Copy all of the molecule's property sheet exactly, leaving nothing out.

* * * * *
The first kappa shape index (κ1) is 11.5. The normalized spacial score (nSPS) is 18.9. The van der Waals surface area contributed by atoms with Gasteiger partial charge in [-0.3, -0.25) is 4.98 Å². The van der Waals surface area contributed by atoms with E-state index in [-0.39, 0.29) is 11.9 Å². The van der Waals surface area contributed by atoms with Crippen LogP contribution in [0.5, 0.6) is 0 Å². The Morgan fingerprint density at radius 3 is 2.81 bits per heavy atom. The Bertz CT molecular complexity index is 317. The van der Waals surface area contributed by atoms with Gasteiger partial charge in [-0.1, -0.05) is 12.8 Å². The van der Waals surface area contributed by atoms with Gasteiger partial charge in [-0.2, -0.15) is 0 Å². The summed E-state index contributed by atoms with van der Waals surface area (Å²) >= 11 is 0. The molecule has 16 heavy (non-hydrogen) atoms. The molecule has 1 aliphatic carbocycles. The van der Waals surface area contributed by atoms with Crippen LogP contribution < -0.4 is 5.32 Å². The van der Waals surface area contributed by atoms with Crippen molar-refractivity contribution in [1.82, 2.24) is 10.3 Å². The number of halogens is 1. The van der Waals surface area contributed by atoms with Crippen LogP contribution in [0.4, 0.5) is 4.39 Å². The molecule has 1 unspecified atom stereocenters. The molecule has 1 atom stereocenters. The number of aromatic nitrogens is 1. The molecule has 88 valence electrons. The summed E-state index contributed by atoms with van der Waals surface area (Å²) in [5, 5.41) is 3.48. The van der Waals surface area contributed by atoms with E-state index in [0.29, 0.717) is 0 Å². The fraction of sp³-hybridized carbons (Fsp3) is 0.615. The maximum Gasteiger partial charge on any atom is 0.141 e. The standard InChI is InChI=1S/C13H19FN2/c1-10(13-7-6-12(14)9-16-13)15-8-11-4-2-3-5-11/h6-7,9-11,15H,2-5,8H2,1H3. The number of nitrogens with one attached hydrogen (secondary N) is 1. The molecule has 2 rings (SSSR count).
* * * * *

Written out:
The first kappa shape index (κ1) is 11.5. The normalized spacial score (nSPS) is 18.9. The van der Waals surface area contributed by atoms with Gasteiger partial charge in [-0.3, -0.25) is 4.98 Å². The van der Waals surface area contributed by atoms with E-state index in [-0.39, 0.29) is 11.9 Å². The van der Waals surface area contributed by atoms with Crippen LogP contribution in [0.5, 0.6) is 0 Å². The Morgan fingerprint density at radius 3 is 2.81 bits per heavy atom. The Bertz CT molecular complexity index is 317. The van der Waals surface area contributed by atoms with Gasteiger partial charge in [-0.1, -0.05) is 12.8 Å². The van der Waals surface area contributed by atoms with Gasteiger partial charge in [-0.2, -0.15) is 0 Å². The summed E-state index contributed by atoms with van der Waals surface area (Å²) >= 11 is 0. The molecule has 16 heavy (non-hydrogen) atoms. The molecule has 1 aliphatic carbocycles. The van der Waals surface area contributed by atoms with Crippen LogP contribution < -0.4 is 5.32 Å². The van der Waals surface area contributed by atoms with Crippen molar-refractivity contribution in [1.82, 2.24) is 10.3 Å². The number of halogens is 1. The van der Waals surface area contributed by atoms with Crippen LogP contribution in [0.4, 0.5) is 4.39 Å². The molecule has 1 unspecified atom stereocenters. The molecule has 1 atom stereocenters. The number of aromatic nitrogens is 1. The molecule has 88 valence electrons. The summed E-state index contributed by atoms with van der Waals surface area (Å²) in [5, 5.41) is 3.48. The van der Waals surface area contributed by atoms with E-state index in [0.29, 0.717) is 0 Å². The fraction of sp³-hybridized carbons (Fsp3) is 0.615. The maximum Gasteiger partial charge on any atom is 0.141 e. The standard InChI is InChI=1S/C13H19FN2/c1-10(13-7-6-12(14)9-16-13)15-8-11-4-2-3-5-11/h6-7,9-11,15H,2-5,8H2,1H3. The number of nitrogens with one attached hydrogen (secondary N) is 1. The molecule has 2 rings (SSSR count).